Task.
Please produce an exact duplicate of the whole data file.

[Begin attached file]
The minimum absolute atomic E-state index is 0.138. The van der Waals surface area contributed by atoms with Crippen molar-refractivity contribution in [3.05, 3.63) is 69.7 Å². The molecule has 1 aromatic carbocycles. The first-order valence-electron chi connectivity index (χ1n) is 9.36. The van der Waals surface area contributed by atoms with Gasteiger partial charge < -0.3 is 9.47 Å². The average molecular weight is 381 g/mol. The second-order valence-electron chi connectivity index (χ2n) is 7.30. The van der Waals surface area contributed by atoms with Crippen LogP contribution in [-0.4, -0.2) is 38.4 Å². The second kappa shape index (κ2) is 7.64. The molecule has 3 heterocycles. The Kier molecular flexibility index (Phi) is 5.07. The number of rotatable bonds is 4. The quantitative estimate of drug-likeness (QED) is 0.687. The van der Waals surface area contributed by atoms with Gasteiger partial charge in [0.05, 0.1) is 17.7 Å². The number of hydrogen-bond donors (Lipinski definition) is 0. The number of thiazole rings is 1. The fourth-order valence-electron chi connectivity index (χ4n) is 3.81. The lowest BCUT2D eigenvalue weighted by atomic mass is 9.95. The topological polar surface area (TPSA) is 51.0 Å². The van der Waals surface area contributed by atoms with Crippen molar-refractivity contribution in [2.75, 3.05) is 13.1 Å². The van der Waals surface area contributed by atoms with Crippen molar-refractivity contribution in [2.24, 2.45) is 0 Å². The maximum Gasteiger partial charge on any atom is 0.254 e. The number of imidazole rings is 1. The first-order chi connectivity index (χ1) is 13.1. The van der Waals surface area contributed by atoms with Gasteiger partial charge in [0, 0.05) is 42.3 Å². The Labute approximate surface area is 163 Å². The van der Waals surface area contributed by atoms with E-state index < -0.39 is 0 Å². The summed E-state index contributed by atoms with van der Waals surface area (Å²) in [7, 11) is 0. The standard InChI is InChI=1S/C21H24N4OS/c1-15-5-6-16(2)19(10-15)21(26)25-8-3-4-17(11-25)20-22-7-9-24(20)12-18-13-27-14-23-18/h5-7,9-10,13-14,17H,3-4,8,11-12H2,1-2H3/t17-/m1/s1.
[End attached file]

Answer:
The minimum absolute atomic E-state index is 0.138. The van der Waals surface area contributed by atoms with Crippen molar-refractivity contribution in [3.05, 3.63) is 69.7 Å². The molecule has 1 aromatic carbocycles. The first-order valence-electron chi connectivity index (χ1n) is 9.36. The van der Waals surface area contributed by atoms with Gasteiger partial charge < -0.3 is 9.47 Å². The average molecular weight is 381 g/mol. The second-order valence-electron chi connectivity index (χ2n) is 7.30. The van der Waals surface area contributed by atoms with Crippen LogP contribution in [-0.4, -0.2) is 38.4 Å². The second kappa shape index (κ2) is 7.64. The molecule has 3 heterocycles. The Kier molecular flexibility index (Phi) is 5.07. The number of rotatable bonds is 4. The quantitative estimate of drug-likeness (QED) is 0.687. The van der Waals surface area contributed by atoms with Gasteiger partial charge in [0.05, 0.1) is 17.7 Å². The number of hydrogen-bond donors (Lipinski definition) is 0. The number of thiazole rings is 1. The fourth-order valence-electron chi connectivity index (χ4n) is 3.81. The lowest BCUT2D eigenvalue weighted by atomic mass is 9.95. The topological polar surface area (TPSA) is 51.0 Å². The van der Waals surface area contributed by atoms with Crippen molar-refractivity contribution in [2.75, 3.05) is 13.1 Å². The van der Waals surface area contributed by atoms with Crippen molar-refractivity contribution in [2.24, 2.45) is 0 Å². The maximum Gasteiger partial charge on any atom is 0.254 e. The number of imidazole rings is 1. The first-order chi connectivity index (χ1) is 13.1. The van der Waals surface area contributed by atoms with Gasteiger partial charge in [0, 0.05) is 42.3 Å². The Labute approximate surface area is 163 Å². The van der Waals surface area contributed by atoms with E-state index < -0.39 is 0 Å². The summed E-state index contributed by atoms with van der Waals surface area (Å²) in [7, 11) is 0. The standard InChI is InChI=1S/C21H24N4OS/c1-15-5-6-16(2)19(10-15)21(26)25-8-3-4-17(11-25)20-22-7-9-24(20)12-18-13-27-14-23-18/h5-7,9-10,13-14,17H,3-4,8,11-12H2,1-2H3/t17-/m1/s1.